● Triggering workplace creativity: The first level of engagement involves proactively thinking of effective learning strategies. Simply put, cognitive engagement means that employees become creative with the way they learn. These sharpened creative skills could then be applied to other aspects of work, like contributing ideas for new products or improved ways to streamline processes.
● Boosting employee efficiency: Engaged learners are motivated to complete their courses and perform well along the way. That often requires problem-solving skills used to comprehend challenging content and improve performance. They are also eager to use their new skills in the workplace. By solving problems to learn, they sharpen their problem-solving skills and become better at their day-to-day job.
● Fostering personal development: Today, millennials are on their way to dominating the workforce. By engaging in learning, both socially and emotionally, these young employees benefit from self-development and personal growth. That results in more highly-skilled and happy employees.
● Providing rewarding experiences: Engaging training content is a way of empowering learning. When employees are engaged on all levels, they begin to hold themselves accountable for meeting milestones and achieving performance goals. And reaching their goals provides them with a sense of personal achievement. To put it simply, it makes them happier, and studies have shown that happy employees are 12% more productive than their unhappy colleagues.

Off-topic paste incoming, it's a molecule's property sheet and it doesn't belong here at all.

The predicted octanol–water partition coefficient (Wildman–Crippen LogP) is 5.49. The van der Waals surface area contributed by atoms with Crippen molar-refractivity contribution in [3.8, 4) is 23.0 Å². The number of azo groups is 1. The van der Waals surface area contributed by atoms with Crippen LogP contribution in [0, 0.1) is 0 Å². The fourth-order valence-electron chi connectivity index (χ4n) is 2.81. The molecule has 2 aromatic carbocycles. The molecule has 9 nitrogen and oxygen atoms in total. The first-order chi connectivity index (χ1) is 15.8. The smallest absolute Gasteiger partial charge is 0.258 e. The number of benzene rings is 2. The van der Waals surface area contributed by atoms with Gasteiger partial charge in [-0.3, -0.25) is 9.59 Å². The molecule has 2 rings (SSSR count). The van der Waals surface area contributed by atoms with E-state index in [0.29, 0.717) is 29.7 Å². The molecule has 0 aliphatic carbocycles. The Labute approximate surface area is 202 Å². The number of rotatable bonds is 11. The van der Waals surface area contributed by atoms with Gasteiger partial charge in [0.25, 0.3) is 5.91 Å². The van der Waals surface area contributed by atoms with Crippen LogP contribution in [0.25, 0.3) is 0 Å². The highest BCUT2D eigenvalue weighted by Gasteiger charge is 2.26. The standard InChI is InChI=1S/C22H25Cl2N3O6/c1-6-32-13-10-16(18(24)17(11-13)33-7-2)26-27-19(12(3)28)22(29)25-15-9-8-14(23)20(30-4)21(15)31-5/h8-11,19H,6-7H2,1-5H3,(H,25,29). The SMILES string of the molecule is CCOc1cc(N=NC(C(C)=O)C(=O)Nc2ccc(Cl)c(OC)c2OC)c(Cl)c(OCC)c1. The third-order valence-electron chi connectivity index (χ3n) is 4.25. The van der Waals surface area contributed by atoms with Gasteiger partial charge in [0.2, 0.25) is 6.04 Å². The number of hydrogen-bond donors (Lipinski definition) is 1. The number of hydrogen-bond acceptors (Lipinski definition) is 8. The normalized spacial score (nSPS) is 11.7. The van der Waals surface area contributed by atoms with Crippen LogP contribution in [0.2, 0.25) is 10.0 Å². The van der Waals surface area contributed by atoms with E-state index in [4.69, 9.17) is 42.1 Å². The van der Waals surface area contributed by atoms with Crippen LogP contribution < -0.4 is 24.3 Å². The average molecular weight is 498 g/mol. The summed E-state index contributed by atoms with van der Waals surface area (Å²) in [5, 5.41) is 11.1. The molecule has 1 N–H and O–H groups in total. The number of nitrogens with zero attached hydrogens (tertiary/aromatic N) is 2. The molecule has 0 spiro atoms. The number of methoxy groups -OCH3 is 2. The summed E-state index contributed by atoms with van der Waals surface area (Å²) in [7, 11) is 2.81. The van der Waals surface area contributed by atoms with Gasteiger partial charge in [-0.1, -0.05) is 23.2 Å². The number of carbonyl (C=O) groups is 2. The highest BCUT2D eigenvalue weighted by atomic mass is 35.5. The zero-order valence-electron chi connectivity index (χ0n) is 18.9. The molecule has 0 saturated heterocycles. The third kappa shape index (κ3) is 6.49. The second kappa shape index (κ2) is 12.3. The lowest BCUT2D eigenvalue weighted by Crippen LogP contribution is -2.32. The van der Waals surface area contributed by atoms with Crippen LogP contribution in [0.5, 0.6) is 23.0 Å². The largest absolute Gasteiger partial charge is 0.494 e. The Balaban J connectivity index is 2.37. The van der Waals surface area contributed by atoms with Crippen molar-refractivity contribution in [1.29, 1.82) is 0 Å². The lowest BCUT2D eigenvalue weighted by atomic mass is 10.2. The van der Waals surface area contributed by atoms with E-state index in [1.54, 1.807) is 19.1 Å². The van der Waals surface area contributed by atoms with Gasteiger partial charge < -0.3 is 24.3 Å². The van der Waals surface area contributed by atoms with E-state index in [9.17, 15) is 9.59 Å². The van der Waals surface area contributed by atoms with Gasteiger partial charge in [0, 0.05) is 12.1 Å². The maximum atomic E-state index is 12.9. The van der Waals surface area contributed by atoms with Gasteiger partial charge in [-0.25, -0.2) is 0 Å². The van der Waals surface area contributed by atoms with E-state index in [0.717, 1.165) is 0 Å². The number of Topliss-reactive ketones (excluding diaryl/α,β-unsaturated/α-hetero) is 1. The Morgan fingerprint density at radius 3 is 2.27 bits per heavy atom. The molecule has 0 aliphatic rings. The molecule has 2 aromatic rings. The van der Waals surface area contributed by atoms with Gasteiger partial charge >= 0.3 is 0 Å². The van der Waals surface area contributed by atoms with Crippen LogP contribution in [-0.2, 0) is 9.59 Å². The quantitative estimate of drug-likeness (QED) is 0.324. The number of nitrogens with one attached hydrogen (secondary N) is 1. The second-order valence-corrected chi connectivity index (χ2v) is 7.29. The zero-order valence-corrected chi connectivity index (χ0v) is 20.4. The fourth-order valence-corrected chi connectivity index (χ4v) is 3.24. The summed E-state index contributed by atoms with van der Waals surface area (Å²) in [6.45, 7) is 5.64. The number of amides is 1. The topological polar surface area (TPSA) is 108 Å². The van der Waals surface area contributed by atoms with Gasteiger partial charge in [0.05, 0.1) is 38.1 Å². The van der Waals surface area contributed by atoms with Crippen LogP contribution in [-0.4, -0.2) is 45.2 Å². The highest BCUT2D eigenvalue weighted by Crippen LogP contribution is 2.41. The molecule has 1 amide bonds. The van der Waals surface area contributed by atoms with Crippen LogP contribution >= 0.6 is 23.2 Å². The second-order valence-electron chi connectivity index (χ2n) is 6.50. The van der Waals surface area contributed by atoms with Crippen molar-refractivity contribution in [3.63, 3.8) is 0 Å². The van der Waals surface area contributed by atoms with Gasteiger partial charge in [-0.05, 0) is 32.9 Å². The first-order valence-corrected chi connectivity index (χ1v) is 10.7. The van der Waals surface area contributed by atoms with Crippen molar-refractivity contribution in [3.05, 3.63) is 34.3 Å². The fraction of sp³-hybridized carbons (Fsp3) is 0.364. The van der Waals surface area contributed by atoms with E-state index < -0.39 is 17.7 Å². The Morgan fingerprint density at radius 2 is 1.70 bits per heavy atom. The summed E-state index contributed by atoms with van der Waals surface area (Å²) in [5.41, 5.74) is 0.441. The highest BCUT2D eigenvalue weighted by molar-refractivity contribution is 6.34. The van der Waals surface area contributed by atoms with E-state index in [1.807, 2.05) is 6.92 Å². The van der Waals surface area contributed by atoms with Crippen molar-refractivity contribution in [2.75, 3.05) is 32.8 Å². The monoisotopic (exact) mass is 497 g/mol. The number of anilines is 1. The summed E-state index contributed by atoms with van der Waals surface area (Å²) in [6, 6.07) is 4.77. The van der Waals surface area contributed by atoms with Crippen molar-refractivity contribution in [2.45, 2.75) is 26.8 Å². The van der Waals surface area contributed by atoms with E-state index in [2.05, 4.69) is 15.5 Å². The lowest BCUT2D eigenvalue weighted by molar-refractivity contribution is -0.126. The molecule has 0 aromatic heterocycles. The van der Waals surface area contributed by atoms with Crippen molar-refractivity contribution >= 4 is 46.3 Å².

What is the impact of disengagement?
It is difficult to argue against learner engagement when there are so many obvious benefits. Still, improving learner engagement is not always a priority for organizations and training providers. That can lead to negative implications because disengaged learners usually are:
● psychologically detached,
● passive learners, and
● unwilling to expend effort on training activities.
None of these characteristics are good for morale or performance during training. And since they are not learning as much as they should, disengaged learners are also poorly equipped to apply new skills in the workplace.
Avoiding learner disengagement
Learner engagement is as good for learners as it is for employees, and the business itself. However, the world today bombards us with changing expectations, distracting technology and multiple channels of digital communication. That makes it harder to keep learners engaged and reap all the benefits that come with learner engagement.
In the following chapter, we will discuss creative ways to avoid disengagement and overcome the challenges of keeping learners engaged at work.